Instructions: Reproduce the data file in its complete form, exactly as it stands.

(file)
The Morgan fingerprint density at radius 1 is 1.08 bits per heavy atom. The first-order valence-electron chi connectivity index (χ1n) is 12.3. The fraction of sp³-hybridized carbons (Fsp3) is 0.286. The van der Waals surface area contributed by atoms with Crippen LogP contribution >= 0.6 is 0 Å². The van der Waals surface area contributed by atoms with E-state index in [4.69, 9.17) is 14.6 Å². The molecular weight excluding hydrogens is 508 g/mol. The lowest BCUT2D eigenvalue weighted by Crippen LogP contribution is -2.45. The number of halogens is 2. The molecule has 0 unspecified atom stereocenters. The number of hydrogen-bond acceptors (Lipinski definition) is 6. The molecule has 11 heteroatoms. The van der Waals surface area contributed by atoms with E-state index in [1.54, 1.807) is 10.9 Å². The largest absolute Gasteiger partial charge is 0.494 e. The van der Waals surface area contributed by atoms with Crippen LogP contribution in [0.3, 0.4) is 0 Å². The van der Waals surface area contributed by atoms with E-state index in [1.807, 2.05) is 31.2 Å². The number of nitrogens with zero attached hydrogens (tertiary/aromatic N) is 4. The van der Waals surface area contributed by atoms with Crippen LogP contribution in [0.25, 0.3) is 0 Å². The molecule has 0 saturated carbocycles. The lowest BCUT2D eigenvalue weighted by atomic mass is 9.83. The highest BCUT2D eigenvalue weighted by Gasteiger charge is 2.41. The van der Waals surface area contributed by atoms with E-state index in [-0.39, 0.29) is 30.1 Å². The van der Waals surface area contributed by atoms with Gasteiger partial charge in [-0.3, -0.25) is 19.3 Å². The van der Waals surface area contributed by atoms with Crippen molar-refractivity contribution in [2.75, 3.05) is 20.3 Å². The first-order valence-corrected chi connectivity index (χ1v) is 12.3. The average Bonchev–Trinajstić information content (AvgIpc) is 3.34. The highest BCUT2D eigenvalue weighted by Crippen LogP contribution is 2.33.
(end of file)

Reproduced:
The Morgan fingerprint density at radius 1 is 1.08 bits per heavy atom. The first-order valence-electron chi connectivity index (χ1n) is 12.3. The fraction of sp³-hybridized carbons (Fsp3) is 0.286. The van der Waals surface area contributed by atoms with Crippen LogP contribution >= 0.6 is 0 Å². The van der Waals surface area contributed by atoms with E-state index in [4.69, 9.17) is 14.6 Å². The molecular weight excluding hydrogens is 508 g/mol. The lowest BCUT2D eigenvalue weighted by Crippen LogP contribution is -2.45. The number of halogens is 2. The molecule has 0 unspecified atom stereocenters. The number of hydrogen-bond acceptors (Lipinski definition) is 6. The molecule has 11 heteroatoms. The van der Waals surface area contributed by atoms with E-state index in [1.54, 1.807) is 10.9 Å². The largest absolute Gasteiger partial charge is 0.494 e. The van der Waals surface area contributed by atoms with Crippen LogP contribution in [0.3, 0.4) is 0 Å². The van der Waals surface area contributed by atoms with E-state index in [1.807, 2.05) is 31.2 Å². The number of nitrogens with zero attached hydrogens (tertiary/aromatic N) is 4. The van der Waals surface area contributed by atoms with Crippen LogP contribution in [0.25, 0.3) is 0 Å². The molecule has 0 saturated carbocycles. The lowest BCUT2D eigenvalue weighted by atomic mass is 9.83. The highest BCUT2D eigenvalue weighted by Gasteiger charge is 2.41. The van der Waals surface area contributed by atoms with E-state index in [-0.39, 0.29) is 30.1 Å². The van der Waals surface area contributed by atoms with Gasteiger partial charge in [-0.3, -0.25) is 19.3 Å². The van der Waals surface area contributed by atoms with Crippen molar-refractivity contribution in [2.75, 3.05) is 20.3 Å². The first-order valence-corrected chi connectivity index (χ1v) is 12.3. The average Bonchev–Trinajstić information content (AvgIpc) is 3.34. The highest BCUT2D eigenvalue weighted by Crippen LogP contribution is 2.33.